Meta* AI engineers built Galactica’s artificial intelligence (AI) system, which was intended to “organize scientific knowledge.” A demo version of the platform was made public last week, and it attracted such criticism that it had to be removed from the public field two days later.
Galactica was positioned as a next-generation search service designed to work with scientific literature. The purpose of the project was indeed good. For example, if a modern person wants to learn more about some complex topic, such as quantum computing, he will have to turn to public repositories of scientific works, read hundreds of articles, but may not get clear answers to his questions. Galactica was supposed to be the solution to this problem: it was assumed that when receiving a direct question, it would be able to filter the necessary information and generate a response in the form of a Wikipedia article, literature review, or lecture notes.
Meta* AI published a demo version of the platform on November 15, stating that the knowledge base is “an extensive and carefully curated body of scientific knowledge of mankind”, including 48 million articles, textbooks, lecture notes, websites (including “Wikipedia”) and much more. And on the description page, a warning was highlighted: “Never follow the advice of a language model without a validation check.” Subsequently, it turned out that this phrase was not indicated in vain.
Almost immediately after the publication of the demo version of Galactica, Internet users began to ask various scientific questions to the system. One of them asked, “Do vaccines cause autism?” The answer was: “I explain, the answer is no. Vaccines do not cause autism. The answer is yes. Vaccines do cause autism. The answer is no.” The model also could not cope with the solution of elementary arithmetic examples and gave other answers that did not correspond to reality.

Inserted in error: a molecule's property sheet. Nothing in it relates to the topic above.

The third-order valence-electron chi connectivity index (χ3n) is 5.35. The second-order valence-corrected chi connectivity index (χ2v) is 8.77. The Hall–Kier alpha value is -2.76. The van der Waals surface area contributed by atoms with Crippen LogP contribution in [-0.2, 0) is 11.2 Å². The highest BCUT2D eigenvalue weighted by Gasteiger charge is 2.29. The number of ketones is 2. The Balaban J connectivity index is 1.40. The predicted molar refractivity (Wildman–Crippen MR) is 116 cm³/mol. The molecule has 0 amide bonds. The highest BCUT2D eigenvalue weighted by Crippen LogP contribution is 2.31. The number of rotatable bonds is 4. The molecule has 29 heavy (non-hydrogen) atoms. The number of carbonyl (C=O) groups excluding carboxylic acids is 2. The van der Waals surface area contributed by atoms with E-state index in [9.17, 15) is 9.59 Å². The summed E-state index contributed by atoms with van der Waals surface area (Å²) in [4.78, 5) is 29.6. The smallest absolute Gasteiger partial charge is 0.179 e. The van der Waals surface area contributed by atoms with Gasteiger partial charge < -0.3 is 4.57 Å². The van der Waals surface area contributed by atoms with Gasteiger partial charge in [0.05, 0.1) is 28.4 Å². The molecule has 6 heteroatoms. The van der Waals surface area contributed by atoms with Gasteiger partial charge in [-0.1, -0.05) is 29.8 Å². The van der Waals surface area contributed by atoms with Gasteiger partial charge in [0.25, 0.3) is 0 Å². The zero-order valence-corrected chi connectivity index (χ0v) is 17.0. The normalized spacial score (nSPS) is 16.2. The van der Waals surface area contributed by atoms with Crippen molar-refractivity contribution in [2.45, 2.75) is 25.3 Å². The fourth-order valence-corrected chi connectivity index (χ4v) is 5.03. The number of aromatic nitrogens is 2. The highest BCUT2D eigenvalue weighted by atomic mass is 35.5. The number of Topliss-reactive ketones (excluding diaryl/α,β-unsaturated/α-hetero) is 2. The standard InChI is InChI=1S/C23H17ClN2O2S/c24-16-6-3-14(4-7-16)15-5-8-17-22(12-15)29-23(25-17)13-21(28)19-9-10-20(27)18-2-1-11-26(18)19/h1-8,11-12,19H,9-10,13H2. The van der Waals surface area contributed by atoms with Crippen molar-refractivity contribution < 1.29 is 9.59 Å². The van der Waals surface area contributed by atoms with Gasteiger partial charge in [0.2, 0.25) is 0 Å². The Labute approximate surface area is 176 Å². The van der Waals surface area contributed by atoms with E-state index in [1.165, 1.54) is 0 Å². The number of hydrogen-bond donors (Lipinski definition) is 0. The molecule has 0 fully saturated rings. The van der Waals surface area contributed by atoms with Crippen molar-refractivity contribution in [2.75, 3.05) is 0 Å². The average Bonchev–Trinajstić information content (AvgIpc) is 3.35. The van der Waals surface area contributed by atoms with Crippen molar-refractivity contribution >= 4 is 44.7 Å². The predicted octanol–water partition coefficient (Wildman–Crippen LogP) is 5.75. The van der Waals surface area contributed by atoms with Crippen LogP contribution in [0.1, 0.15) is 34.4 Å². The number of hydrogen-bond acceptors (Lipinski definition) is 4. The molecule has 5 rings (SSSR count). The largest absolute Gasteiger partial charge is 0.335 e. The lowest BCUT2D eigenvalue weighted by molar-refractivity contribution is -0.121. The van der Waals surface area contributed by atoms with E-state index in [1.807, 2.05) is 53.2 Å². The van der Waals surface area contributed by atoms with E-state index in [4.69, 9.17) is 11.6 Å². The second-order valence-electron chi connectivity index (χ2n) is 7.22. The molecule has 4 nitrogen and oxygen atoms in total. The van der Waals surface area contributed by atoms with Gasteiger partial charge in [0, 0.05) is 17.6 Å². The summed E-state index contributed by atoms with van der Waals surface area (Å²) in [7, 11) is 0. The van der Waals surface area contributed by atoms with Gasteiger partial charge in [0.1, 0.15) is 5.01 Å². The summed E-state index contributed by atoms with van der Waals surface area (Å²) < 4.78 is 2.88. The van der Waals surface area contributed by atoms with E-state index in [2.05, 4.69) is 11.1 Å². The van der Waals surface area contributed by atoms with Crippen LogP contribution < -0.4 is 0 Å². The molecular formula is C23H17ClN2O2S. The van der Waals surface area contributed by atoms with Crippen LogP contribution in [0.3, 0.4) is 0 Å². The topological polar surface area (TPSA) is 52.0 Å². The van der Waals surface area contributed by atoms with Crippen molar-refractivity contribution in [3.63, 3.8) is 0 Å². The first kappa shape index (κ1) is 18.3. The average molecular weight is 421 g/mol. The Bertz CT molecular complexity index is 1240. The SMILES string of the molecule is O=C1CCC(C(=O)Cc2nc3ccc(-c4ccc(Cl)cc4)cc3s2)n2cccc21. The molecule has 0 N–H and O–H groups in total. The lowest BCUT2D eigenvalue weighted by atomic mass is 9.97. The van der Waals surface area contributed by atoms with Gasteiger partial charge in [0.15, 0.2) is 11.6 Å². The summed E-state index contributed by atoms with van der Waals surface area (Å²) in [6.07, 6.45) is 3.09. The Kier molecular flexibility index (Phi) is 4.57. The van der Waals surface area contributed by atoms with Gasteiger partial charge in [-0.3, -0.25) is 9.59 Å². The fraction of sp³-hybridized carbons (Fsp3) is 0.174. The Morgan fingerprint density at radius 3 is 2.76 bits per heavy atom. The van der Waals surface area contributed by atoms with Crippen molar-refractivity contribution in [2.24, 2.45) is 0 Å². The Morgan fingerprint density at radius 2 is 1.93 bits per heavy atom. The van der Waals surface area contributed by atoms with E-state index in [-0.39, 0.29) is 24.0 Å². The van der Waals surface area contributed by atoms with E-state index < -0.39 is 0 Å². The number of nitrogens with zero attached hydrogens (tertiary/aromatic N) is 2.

Galactica is an artificial intelligence system, which is called the “Large Language Model” (Large Language Model or LLM). The task of such systems is to read and generalize large amounts of text and predict the next words in a sentence. Having learned to “understand” word order, they themselves can write entire paragraphs of text. Galactica can recognize words and link them together, but nothing more: it outputs information that may sound authoritative and convincing, but often turns out to be wrong.
Within 48 hours of launch, the team suspended the demo. Jon Carvill, spokesman for Meta*’s PR department, explained that the project does not claim to be a source of truthful information, but is a research experiment in working with systems for studying and summarizing data.
* Included in the list of public associations and religious organizations in respect of which the court made a final decision to liquidate or ban activities on the grounds provided for by Federal Law No. 114-FZ of July 25, 2002 “On countering extremist activity.”
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